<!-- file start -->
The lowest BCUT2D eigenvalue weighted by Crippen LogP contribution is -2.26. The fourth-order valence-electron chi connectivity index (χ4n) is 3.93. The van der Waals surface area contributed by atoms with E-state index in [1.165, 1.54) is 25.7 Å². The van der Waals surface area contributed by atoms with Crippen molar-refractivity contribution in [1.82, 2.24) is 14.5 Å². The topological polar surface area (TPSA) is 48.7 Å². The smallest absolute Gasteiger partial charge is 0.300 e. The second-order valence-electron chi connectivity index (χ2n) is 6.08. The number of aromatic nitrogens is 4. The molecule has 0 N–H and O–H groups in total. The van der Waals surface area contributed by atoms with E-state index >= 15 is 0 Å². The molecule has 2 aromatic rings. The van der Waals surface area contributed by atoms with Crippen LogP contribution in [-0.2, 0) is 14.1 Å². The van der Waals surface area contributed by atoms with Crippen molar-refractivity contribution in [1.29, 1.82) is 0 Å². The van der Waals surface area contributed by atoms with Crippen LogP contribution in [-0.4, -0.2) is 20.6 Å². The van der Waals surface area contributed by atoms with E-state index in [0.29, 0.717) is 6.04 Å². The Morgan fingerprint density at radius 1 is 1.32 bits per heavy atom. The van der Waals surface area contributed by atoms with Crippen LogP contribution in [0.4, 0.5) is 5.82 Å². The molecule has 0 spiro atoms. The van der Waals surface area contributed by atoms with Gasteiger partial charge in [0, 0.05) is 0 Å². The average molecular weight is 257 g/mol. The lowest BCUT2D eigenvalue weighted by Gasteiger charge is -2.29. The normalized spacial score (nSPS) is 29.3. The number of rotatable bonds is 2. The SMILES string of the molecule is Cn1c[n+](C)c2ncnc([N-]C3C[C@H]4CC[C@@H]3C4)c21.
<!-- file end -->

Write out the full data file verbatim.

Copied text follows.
The lowest BCUT2D eigenvalue weighted by Crippen LogP contribution is -2.26. The fourth-order valence-electron chi connectivity index (χ4n) is 3.93. The van der Waals surface area contributed by atoms with E-state index in [1.165, 1.54) is 25.7 Å². The van der Waals surface area contributed by atoms with Crippen molar-refractivity contribution in [1.82, 2.24) is 14.5 Å². The topological polar surface area (TPSA) is 48.7 Å². The smallest absolute Gasteiger partial charge is 0.300 e. The second-order valence-electron chi connectivity index (χ2n) is 6.08. The number of aromatic nitrogens is 4. The molecule has 0 N–H and O–H groups in total. The van der Waals surface area contributed by atoms with E-state index >= 15 is 0 Å². The molecule has 2 aromatic rings. The van der Waals surface area contributed by atoms with Crippen LogP contribution in [-0.2, 0) is 14.1 Å². The van der Waals surface area contributed by atoms with Crippen molar-refractivity contribution in [1.29, 1.82) is 0 Å². The van der Waals surface area contributed by atoms with Crippen LogP contribution in [-0.4, -0.2) is 20.6 Å². The van der Waals surface area contributed by atoms with E-state index in [0.29, 0.717) is 6.04 Å². The Morgan fingerprint density at radius 1 is 1.32 bits per heavy atom. The van der Waals surface area contributed by atoms with Crippen LogP contribution in [0.4, 0.5) is 5.82 Å². The molecule has 0 spiro atoms. The van der Waals surface area contributed by atoms with Gasteiger partial charge in [0, 0.05) is 0 Å². The average molecular weight is 257 g/mol. The lowest BCUT2D eigenvalue weighted by Gasteiger charge is -2.29. The normalized spacial score (nSPS) is 29.3. The number of rotatable bonds is 2. The SMILES string of the molecule is Cn1c[n+](C)c2ncnc([N-]C3C[C@H]4CC[C@@H]3C4)c21.